The next generation clinical workspace described above is not Digital Health, but instead what the core technologies of digital health need to look like. It will take the collective experimentation and collaboration of many to evolve the next generation of Digital Health.  It is very apparent that healthcare itself is no longer just provided in an inpatient, outpatient, or tertiary location.  Instead, it is wherever and however a patient and caretaker interaction occurs, including telehealth.

This is where the VMware Horizon ecosystem differentiates itself. From the caretaker perspective, it is the only highly integrated nascent technology that uniquely reduces healthcare workflow friction.  It aligns itself to a fast paced workspace, filled with interruptions, and seamlessly transitions healthcare workflows from user to user as they move from event to event, location to location, ultimately enabling patients to heal faster and return to their normal lives.

A call to action for those of us involved with delivering VMware solutions to healthcare organizations. We need to continue to deepen our relationships and integration with our EMR vendor partners.  We also need to continue to identify and align with new innovative healthcare and technologies vendors, to create new delivery solutions to meet the demands of the next gen clinical workspace.  Finally, as we meet with healthcare delivery organizations, we need to be listening to differentiating input and critique from the caregivers themselves on how best to implement digital health via a clinical workspace.   Together, collaboratively, we can bring about THE desired next generation clinical workspace for the healthcare industry.

The Changing Face of Healthcare Security – Leveraging a Zero Trust Model to Protect Your Critical Assets

Post for Chris Logan, Senior Healthcare Strategist, VMware, MBA, CISSP, by Tony Amaddio Senior Healthcare Strategist, VMware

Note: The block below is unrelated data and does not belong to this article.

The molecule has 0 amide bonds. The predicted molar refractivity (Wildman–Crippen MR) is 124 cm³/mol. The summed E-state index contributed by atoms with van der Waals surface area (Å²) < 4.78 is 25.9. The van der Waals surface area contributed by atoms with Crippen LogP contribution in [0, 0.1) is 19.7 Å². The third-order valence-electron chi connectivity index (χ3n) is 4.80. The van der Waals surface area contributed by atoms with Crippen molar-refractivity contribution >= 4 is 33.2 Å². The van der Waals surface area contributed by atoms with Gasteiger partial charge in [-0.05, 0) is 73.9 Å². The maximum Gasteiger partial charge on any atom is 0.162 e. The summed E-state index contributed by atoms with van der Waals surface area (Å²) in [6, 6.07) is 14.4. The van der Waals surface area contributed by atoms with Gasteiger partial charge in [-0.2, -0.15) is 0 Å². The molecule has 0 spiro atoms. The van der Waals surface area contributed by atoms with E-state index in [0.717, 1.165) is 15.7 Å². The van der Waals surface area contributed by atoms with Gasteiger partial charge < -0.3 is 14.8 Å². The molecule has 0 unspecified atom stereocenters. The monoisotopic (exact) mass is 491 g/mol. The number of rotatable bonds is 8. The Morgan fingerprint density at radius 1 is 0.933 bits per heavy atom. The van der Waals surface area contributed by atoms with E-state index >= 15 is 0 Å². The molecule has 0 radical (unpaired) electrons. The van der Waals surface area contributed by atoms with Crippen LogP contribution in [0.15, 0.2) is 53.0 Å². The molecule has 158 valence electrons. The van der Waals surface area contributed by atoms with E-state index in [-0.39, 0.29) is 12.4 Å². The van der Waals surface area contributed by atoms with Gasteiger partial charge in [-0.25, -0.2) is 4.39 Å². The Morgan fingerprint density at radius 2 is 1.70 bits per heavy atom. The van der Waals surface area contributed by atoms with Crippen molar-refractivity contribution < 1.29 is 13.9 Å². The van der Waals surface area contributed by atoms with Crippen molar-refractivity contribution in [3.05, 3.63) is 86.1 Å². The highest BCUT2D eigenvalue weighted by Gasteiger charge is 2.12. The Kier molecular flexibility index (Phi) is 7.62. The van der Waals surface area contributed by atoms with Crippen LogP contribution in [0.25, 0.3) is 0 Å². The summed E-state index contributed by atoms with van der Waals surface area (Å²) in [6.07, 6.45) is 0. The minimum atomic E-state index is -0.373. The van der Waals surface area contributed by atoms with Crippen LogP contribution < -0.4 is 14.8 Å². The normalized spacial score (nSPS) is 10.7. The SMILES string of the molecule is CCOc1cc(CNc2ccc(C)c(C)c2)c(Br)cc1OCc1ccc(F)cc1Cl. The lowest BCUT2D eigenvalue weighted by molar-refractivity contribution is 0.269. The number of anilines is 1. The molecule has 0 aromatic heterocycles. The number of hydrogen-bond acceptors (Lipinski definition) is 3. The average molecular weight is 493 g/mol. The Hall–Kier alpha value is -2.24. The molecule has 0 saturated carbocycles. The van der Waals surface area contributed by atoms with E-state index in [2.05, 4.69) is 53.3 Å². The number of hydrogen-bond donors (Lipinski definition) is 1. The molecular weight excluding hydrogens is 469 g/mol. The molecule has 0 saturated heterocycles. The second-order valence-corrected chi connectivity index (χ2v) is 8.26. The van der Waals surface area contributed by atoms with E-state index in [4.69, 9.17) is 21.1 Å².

The trend of health data breaches for 2015 is staggering. As of October 23rd, the breach tally has affected over 113 million individuals. More importantly, the top six breaches this year have impacted 109.6 million individuals, which accounts for 96 percent of the currently reported incidents so far. What I find to be intriguing about these recent breaches is they all involve hacking attacks, which up until this year, were a rarity in healthcare.

As of October 2015, the official tally of major healthcare breaches since September 2009 listed 1,374 breaches affecting a total of 153.8 million individuals. That means that this year alone, the six recent hacker attack breaches account for nearly 71 percent of all victims over the six year reporting period. One of those attacks, health insurer Anthem, affected nearly 79.8 million individuals, over 50 percent of the total number of individuals impacted since 2009!

This is new territory for healthcare. Could it be due to a lack of focus on cybersecurity or is it due specifically to our continued reliance on legacy systems? Older IT systems are rich with patient information and many times they are missing needed controls and are protected with outdated technology. The real issue is that Protected Health Information is an asset and it needs to be afforded the same level of protections as other assets such as buildings and equipment. Does anyone believe that a health care organizations would buy or build a hospital without fire suppression systems? Of course they wouldn’t so, why are they still relying on virtual fire exstinguishers to address cybersecurity when they truly need a much more comprehensive set of controls for their data?